Penn State Altoona’s Pride Alliance joins with the community to hold the first Pride Parade in the city.
By: Marissa Carney
It was an offhand comment that Amarillys Aponte-Lee made back in the summer, but it was all it took to kick-start what would become a huge campus and community event.
Aponte-Lee, president of Penn State Altoona’s LGBTQ organization, Pride Alliance, was working on campus while Pride parades were taking place across the nation. She remarked how great it would be for Altoona to have its own parade.
Well, why couldn’t it?
Members of Pride Alliance decided that they wanted to make it happen, and something that might normally take a year to plan was pulled together in about three months. On Friday, Oct. 11, to coincide with National Coming Out Day, the first Pride Parade in Altoona brought its streets alive with color and comradery.
“We know that the LGBTQ community is in this area,” says Amy Chen, Pride Alliance vice president. “Maybe some of them were too afraid to speak up, or they felt alone. We wanted to give them a platform to be themselves and create an event where the entire community could come together and support each other.”
“I have friends in Blair County who are still worried about coming out because they’re scared of being disowned or of bigotry,” adds Aponte-Lee. “We wanted to show anyone who is struggling that they’re accepted, welcomed and loved no matter what. That’s what I wanted people to take away from this.”
Aponte-Lee says at first she was worried about backlash, but the outpouring of support was immediate and steady. Penn State Altoona student organizations and sports groups, other colleges, community organizations, churches, businesses, and individuals all stepped up wanting to help and participate, including UPMC Altoona, which sponsored the entire event. “There was so much positivity from so many places. The support confirmed to me that what we were doing was important and wanted.”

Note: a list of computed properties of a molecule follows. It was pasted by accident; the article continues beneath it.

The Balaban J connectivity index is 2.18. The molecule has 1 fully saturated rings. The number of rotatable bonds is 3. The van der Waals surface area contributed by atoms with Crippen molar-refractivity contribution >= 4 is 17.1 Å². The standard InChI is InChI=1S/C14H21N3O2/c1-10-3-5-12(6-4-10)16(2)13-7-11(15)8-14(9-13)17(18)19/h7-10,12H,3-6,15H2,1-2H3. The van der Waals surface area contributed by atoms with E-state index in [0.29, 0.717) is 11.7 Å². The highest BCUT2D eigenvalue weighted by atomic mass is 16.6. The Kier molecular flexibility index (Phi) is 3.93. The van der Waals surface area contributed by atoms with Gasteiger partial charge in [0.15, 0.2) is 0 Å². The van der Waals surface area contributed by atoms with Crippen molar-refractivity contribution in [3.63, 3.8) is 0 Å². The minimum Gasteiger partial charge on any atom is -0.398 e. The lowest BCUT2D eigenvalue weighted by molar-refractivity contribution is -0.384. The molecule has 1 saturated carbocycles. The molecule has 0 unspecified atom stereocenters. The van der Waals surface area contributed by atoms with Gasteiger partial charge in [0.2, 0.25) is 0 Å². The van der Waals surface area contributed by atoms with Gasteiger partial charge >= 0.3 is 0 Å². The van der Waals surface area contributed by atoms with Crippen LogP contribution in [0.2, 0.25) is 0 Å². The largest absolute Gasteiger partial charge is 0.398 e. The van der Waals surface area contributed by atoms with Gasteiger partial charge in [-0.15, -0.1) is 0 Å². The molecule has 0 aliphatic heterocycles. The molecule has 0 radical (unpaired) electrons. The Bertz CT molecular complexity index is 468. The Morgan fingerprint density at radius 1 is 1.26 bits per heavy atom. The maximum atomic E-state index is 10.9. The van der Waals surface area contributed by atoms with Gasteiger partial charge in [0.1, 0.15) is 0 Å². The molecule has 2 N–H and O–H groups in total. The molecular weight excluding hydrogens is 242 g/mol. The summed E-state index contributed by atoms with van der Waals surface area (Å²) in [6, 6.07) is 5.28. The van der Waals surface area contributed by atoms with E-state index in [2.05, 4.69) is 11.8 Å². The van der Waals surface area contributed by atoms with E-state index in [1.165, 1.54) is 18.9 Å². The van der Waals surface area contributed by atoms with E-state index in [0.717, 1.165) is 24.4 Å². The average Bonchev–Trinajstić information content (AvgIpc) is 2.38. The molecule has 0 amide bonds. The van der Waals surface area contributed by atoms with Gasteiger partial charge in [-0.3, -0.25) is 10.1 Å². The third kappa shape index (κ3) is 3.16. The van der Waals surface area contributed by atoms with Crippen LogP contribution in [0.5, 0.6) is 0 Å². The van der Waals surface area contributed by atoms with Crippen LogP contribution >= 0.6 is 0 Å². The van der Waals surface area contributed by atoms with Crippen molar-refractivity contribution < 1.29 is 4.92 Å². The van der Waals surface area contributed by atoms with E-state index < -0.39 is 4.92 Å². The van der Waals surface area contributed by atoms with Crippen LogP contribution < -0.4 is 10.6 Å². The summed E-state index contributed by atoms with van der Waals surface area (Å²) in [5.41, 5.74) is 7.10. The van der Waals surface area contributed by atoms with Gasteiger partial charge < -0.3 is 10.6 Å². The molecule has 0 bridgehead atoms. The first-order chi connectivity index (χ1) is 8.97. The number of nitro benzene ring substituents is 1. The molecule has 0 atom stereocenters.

“There was some negative talk,” admits Sue Patterson, director of Student Diversity and Inclusion Programming at Penn State Altoona. “I actually expected that to be the big part of what I would have to deal with, but it barely even registered because there was so much positivity. To see the students get that much support was just amazing.”
Fourteen Penn State Altoona groups participated in the parade including Student Affairs, Student Government, women’s softball, the ice hockey club, and residence halls. University Park, University of Pitt-Johnstown, and Juniata College were represented along with 28 community units and non-profit agencies like Free Mom Hugs, Saint Luke’s Episcopal Church, the State College roller derby league, and central Pennsylvania support groups.
Members of Pride Alliance were heartened to see the turnout, which was estimated at around 2,500 people of all ages, races, genders, and identities.
“It’s monumental, especially for this area,” states Madison Lippert, a sophomore and Pride Alliance member. “I think it gives the LGBTQ community a great boost. It’s good to see your city back you up.”
“We worked so hard, so many nights and weekends to make this happen,” says Jenna Cumming. “I think it could be life-changing for a lot of people. It gives us and our allies hope of acceptance and of moving forward.”
“I honestly never thought I would be a part of history, in general. I just thought I’d just wing my way through life, and now, to make a huge impact like this is just outstanding,” sophomore Ben Feathers says.
Pride Alliance members were also hoping to reach parts of the community that aren’t so accepting. They thought the parade was a way to create a fun, inclusive atmosphere that could help educate those who don’t understand or might be afraid of LGBTQ. “We know there are people who aren’t supportive. We wanted to show them that we are human, that we are all the same, and even with different opinions and beliefs, we can still support each other,” states Chen. “We’re people too. We’re here, we’ve been here, you’ve been around us, we’re normal just like you,” adds Aponte-Lee.
After the parade, a ceremony and celebration were held in Rossman Park. Todd Snovel, executive director of the Pennsylvania Governor’s Commission on LGBTQ issues, was the guest speaker. The commission is the first of its kind in the nation, with the goal of implementing comprehensive LGBTQ nondiscrimination in the state.
Pride Alliance members feel confident the parade will become an annual event, as well as even bigger with each year. In fact, community groups have already begun to sign up to participate next year.
“I am so proud and excited for these students and for this community,” says Patterson. “I got a message from a 14-year-old that read ‘I didn’t know that I fit in this community, but you’re showing me there’s a place for me.’ I got a message from an elderly person who said, ‘I never thought there was hope for this and for anybody to know who I was.’ It’s all because students said can we do this. They banded together with our community to make it happen.”